The Minolta Hi-Matic 7SII was a fixed lens 35mm rangefinder produced in 1977. It's a super compact metal body camera, equipped with the sharp and pretty fast Rokkor 40mm f/1.7 lens and a Copal shutter up to 1/500. This was a time when Leitz and Minolta were working in cooperation with each other, manufacturing Leica products out of the Minolta factory in Japan. This is when the Leica CL series and the Minolta CLE were manufactured. I am a firm believer that the quality of the lens on this 7SII is largely attributed to that. But more of that to come.
I think little vintage rangefinders are pretty cool, and try to keep an eye out for them when I cruise around Craigslist. However, the price and quality of this 7SII stood out. The seller was only asking $40 for it, and it looked amazing. Plus these are fairly rare in the US. When i met up with the seller, he explained that the rewind lever would stick on occasion between shots - otherwise it works fine. Seems like it would be easy enough to fix. When I got home, I wound and shot the camera several dozen times. After giving the winder lever a good workout, it stopped sticking. Problem solved! I love easy fixes.
This camera is metered, but unfortunately it only works in shutter priority. Meaning you set the shutter and the camera chooses the aperature. So if you are in full manual, you are on your own. I mean I don't even use shutter priority on my DSLR, and prefer to use film in full manual. Despite this shortcoming, I was still excited to run some test rolls through the camera and see how the lens and meter fairs.
The rangefinder patch on this camera is fairly easy to use, though not as clear or defined as the one on my Leica M6. My Leica is the only rangefinder I have worked extensively with, so I am not sure that is such a fair comparison. The focus throw is not super big, so fine-tuning the focus was sometimes difficult. And the minimum focal distance is pretty far, but that is typical of this focal length. Also, it came with the bottom half of a full leather case, but not the top. And there is not a shutter lock. So if you toss it in a bag, the shutter button can easily be accidentally pressed. This happened a couple of times, resulting in blank exposures. And sadly, there is not shutter advance only (for double exposures) to fix this when it happens.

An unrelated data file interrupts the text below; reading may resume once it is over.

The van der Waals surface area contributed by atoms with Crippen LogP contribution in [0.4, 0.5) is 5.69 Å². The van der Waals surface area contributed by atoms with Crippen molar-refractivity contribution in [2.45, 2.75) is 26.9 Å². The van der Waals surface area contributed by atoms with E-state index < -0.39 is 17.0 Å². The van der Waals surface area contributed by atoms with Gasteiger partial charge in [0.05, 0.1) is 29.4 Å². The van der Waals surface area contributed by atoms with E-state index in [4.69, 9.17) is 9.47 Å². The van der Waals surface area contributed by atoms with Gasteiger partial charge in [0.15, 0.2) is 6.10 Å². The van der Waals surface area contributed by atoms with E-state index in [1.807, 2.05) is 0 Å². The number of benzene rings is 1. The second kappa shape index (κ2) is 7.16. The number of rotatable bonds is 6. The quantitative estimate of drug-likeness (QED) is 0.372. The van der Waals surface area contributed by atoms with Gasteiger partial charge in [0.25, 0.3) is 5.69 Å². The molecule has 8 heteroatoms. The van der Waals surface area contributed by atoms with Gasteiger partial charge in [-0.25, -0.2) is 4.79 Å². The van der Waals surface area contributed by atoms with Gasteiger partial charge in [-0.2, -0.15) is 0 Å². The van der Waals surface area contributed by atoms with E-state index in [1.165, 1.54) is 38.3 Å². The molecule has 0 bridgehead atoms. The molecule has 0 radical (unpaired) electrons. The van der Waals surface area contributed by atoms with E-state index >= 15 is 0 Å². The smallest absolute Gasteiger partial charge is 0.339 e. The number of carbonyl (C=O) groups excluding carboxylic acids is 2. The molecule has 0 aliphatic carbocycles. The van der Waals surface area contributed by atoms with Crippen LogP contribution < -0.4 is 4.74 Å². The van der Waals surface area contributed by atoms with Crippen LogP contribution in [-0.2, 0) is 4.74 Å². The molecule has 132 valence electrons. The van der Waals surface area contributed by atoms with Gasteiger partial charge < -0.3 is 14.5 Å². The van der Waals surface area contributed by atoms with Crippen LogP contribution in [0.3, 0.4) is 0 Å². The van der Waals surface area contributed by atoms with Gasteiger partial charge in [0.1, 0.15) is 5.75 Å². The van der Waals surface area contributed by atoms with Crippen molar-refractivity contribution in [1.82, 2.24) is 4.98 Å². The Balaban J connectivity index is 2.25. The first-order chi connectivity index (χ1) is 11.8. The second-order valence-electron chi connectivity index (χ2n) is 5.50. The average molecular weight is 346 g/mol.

The first roll I ran through it was some pretty old Kodak Tri-X 400 that was given to me. I shot it at 400ISO, and in hindsight i should have shot it at around 200. A couple of shots came out, but the majority of the shots were far too dark. Whoops.
The second roll i put through it was a color roll of Fuji Superia 200, pulled from the depths of my freezer. I took this roll on a few random trips to Eastern Oregon, Kansas City, and finished the roll on a week-long trip to Utah. After I got these shots back, I was impressed with the results. I shot most of the roll in Auto mode to test out the metering. Nearly all the shots I took were perfectly exposed. Even the ones with questionable backlighting or ones I shot on the fly. The half-shutter-press exposure lock was fairly handy, and was used several times when shooting in the shadows. The focus was pretty spot on. The color rendering and contrast looked pretty nice, even in low-light scenarios.
Super impressed. I got this camera with the though of being able to flip it and make a profit. Now after a couple of test rolls, I think I may keep it in my camera rotation. Despite the lack of full manual metering, it's a fun little camera to use and is light and compact enough to throw in a bag and have it with me.
Photos except for the camera itself was taking on the Minolta 7SII on either Fuji Superia 200 (color) or Kodak Tri-X 400 (B&W). First photo take on a Canon 5D mkIII